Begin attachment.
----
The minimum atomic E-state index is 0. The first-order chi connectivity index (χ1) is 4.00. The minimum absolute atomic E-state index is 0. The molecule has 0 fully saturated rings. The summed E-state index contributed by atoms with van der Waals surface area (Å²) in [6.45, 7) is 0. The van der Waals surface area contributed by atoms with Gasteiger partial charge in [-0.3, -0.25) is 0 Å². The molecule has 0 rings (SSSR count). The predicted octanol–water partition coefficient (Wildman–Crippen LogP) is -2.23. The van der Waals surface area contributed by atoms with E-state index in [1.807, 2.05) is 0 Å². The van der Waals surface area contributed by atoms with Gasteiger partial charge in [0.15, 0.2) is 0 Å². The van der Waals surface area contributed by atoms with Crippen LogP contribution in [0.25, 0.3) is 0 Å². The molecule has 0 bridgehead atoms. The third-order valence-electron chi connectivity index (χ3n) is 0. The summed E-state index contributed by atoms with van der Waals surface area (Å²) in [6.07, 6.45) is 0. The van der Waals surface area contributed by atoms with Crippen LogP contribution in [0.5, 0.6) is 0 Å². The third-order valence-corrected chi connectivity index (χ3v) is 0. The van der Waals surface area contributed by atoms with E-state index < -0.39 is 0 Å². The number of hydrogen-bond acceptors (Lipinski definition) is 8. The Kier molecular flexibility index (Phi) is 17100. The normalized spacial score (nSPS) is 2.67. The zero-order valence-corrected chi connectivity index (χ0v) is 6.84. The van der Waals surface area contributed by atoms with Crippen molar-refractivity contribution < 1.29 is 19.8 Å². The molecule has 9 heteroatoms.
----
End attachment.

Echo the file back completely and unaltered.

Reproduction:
The minimum atomic E-state index is 0. The first-order chi connectivity index (χ1) is 4.00. The minimum absolute atomic E-state index is 0. The molecule has 0 fully saturated rings. The summed E-state index contributed by atoms with van der Waals surface area (Å²) in [6.45, 7) is 0. The van der Waals surface area contributed by atoms with Gasteiger partial charge in [-0.3, -0.25) is 0 Å². The molecule has 0 rings (SSSR count). The predicted octanol–water partition coefficient (Wildman–Crippen LogP) is -2.23. The van der Waals surface area contributed by atoms with E-state index in [1.807, 2.05) is 0 Å². The van der Waals surface area contributed by atoms with Gasteiger partial charge in [0.15, 0.2) is 0 Å². The van der Waals surface area contributed by atoms with Crippen LogP contribution in [0.25, 0.3) is 0 Å². The molecule has 0 bridgehead atoms. The third-order valence-electron chi connectivity index (χ3n) is 0. The summed E-state index contributed by atoms with van der Waals surface area (Å²) in [6.07, 6.45) is 0. The van der Waals surface area contributed by atoms with Crippen LogP contribution in [0.5, 0.6) is 0 Å². The third-order valence-corrected chi connectivity index (χ3v) is 0. The van der Waals surface area contributed by atoms with E-state index < -0.39 is 0 Å². The number of hydrogen-bond acceptors (Lipinski definition) is 8. The Kier molecular flexibility index (Phi) is 17100. The normalized spacial score (nSPS) is 2.67. The zero-order valence-corrected chi connectivity index (χ0v) is 6.84. The van der Waals surface area contributed by atoms with Crippen molar-refractivity contribution < 1.29 is 19.8 Å². The molecule has 9 heteroatoms.